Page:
Who picks this stuff, anyway?

When I asked Kluckner if the city had ever commissioned him to make public art, the painter seemed somewhat surprised. He doesn’t really do “big outdoorsy” stuff, he said, adding:

“I’ve never really thought that I was part of that milieu.”

And just what is that milieu? What particular crowd of artists is given privileged access to our public space and supported with tax-payers’ money?

Artist Graeme Berglund is an example. He sits on the appointed, 15-member arts council, which reports to city hall. Here’s an example of Berglund’s work:

"Him no sing no Hymns," by Graeme Berglund, who sits on Vancouver's arts and culture policy council

“Him no sing no Hymns,” by Graeme Berglund, who sits on Vancouver’s arts and culture policy council

How many Vancouverites would put this morbid image in their living rooms? Not very many, I’m betting: it would be like putting an H.R. Giger piece above your bed.

This might lead one to wonder why an artist who seems to dwell on ugliness for its own sake has been appointed to recommend art for the public sphere.

Stay tuned. Next time I’ll look at the people and process that determine the kind of art that is put in our public places.


5 thoughts on “Defining bad taste: local artist helps explain why Vancouver’s Main Street Poodle is so horrid

  1. Hilarious, Kevin!! I never even thought of it like that. What a great idea to look into who decides what public art is to decorate our streets.
    What do you think of the big raindrop and the lego-orca on both sides of the new Vancouver Convention Centre? Better than the poodle, I guess. Could you find out what they cost and who paid for them?

    • The Vancouver public art registry lists them as private developments, but the sponsoring organization seems to have been BC PavCo, which is a provincial Crown corporation. I’m not sure to what extent public funds would have been used.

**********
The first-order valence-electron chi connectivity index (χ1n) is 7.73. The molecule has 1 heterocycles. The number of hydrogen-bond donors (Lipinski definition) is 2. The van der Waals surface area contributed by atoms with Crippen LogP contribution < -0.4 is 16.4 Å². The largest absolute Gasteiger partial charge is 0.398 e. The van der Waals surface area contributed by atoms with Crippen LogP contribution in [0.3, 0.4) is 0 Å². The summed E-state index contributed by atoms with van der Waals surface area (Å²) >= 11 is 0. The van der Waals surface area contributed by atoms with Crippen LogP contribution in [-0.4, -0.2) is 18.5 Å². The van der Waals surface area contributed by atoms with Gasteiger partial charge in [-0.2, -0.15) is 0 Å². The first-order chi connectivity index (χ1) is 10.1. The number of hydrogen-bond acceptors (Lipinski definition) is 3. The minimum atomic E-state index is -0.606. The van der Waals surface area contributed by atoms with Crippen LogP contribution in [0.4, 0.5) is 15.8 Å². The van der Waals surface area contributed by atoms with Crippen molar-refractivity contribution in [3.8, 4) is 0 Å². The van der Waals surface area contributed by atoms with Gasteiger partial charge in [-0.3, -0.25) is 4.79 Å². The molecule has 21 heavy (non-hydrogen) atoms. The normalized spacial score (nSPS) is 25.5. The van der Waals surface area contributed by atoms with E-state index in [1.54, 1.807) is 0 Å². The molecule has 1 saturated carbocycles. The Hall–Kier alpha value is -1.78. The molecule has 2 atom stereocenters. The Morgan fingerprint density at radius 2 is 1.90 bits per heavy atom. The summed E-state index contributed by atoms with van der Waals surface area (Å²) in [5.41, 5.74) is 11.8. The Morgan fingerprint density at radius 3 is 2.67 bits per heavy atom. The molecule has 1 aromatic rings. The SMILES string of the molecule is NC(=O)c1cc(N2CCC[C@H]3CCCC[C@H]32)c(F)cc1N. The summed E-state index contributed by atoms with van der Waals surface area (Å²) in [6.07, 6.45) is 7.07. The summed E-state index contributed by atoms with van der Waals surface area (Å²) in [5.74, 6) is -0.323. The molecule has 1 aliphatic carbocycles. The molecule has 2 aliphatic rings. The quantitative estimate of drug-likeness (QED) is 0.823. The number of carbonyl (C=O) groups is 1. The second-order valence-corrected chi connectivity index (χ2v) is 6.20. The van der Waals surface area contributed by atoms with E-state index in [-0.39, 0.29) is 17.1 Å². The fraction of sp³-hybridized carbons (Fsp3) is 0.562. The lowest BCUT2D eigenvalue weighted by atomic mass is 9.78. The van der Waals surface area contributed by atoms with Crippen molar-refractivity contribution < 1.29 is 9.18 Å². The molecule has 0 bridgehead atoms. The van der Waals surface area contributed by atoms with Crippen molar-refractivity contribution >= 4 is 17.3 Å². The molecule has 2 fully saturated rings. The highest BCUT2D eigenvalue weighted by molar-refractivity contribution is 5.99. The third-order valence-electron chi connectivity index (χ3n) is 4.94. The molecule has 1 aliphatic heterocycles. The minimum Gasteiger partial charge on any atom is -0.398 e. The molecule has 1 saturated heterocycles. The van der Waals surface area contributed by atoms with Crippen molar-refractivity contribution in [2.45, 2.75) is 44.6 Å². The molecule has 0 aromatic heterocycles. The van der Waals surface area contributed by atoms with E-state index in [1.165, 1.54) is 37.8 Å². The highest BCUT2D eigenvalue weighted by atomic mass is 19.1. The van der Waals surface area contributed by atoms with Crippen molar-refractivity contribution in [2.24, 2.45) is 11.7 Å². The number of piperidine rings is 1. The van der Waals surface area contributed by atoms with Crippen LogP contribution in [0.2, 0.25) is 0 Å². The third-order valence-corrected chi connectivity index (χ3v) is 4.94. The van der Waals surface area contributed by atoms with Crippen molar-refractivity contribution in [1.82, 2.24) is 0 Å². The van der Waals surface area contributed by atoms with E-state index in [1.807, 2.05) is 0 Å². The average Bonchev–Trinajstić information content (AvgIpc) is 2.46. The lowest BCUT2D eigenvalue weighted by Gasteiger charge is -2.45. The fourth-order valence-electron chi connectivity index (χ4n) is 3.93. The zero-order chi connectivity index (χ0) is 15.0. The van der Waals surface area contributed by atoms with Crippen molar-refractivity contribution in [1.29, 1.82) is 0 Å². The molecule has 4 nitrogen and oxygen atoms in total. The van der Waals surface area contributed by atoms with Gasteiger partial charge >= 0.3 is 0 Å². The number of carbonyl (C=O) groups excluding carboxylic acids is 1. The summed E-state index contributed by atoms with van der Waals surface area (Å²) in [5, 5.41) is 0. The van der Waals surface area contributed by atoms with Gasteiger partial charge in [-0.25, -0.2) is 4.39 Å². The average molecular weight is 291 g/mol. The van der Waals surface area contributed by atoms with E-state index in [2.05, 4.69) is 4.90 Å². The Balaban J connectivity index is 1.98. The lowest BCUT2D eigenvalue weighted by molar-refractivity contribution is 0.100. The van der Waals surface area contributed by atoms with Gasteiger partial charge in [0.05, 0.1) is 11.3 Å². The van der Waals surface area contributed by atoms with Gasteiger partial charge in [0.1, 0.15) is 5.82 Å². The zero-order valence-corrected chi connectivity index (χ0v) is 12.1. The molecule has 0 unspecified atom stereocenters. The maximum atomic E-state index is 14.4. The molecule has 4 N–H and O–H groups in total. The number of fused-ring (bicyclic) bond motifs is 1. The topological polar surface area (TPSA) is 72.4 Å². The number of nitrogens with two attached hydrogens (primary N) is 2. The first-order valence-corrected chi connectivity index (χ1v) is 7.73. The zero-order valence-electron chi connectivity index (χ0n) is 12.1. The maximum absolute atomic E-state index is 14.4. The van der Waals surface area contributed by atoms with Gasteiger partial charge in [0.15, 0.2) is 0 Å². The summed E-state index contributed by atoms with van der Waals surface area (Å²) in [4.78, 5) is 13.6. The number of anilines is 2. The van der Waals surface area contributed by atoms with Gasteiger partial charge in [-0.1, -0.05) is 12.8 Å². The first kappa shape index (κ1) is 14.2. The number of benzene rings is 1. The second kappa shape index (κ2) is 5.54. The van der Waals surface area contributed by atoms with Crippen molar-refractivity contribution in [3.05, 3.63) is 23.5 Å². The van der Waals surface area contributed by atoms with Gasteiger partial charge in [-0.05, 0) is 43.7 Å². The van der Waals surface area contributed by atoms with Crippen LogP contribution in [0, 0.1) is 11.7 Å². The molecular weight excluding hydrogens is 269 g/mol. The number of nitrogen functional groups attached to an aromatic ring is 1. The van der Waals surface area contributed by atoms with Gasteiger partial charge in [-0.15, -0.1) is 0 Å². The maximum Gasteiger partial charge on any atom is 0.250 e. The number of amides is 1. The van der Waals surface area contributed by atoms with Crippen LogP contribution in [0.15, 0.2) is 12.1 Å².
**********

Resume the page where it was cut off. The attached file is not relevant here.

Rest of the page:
Anyway, I think “The Drop ” is the least bad of the three, since it really doesn’t say anything at all. “Digital Orca” is juvenile. It’s as though the president of PavCo asked his 13-year-old to come up with an idea for a sculpture.

      What do you think?

  2. Much (okay, all I can think of) of Vancouver’s public art leaves me downright cold. The laughing men down at Denman and Davie. The walking pants at the skytrain. This poodle in my neighbourhood. Not unlike much of the rest of development and gentrification in this city, I find it very difficult to see myself and the city I’ve always called home reflected back at me. Discouraging.

    • It is upsetting, but I think a lot of people feel the same: if everyone voiced their discontent, and told their local politicians, things could probably change.

      Kluckner mentioned the laughing men sculptures too. He said he finds them even worse than the poodle because of their mocking quality. I agree; there is something deeply cynical about them. Read up on the artist, Yue Minjun, and, sure enough, you find he’s part of a post-Tiananmen Square art movement called “Cynical Realism.” Its themes: disenchantment, malaise, materialism. The men are laughing out of despair.

  3. Art is perceived personally, not group-forced. To me, it represents dogshit. So much of East Van is just shit. Low quality, over-hyped. Just trash. Seriously, anyone who does anything radical in their 20s either dies, moves away, or (too rarely) grows up into something meaningful through transformation. The majority of East Van people in their 30s, 40s, 50s, are still hanging on to the low-lifestyle they had in their 20s. Pity, really.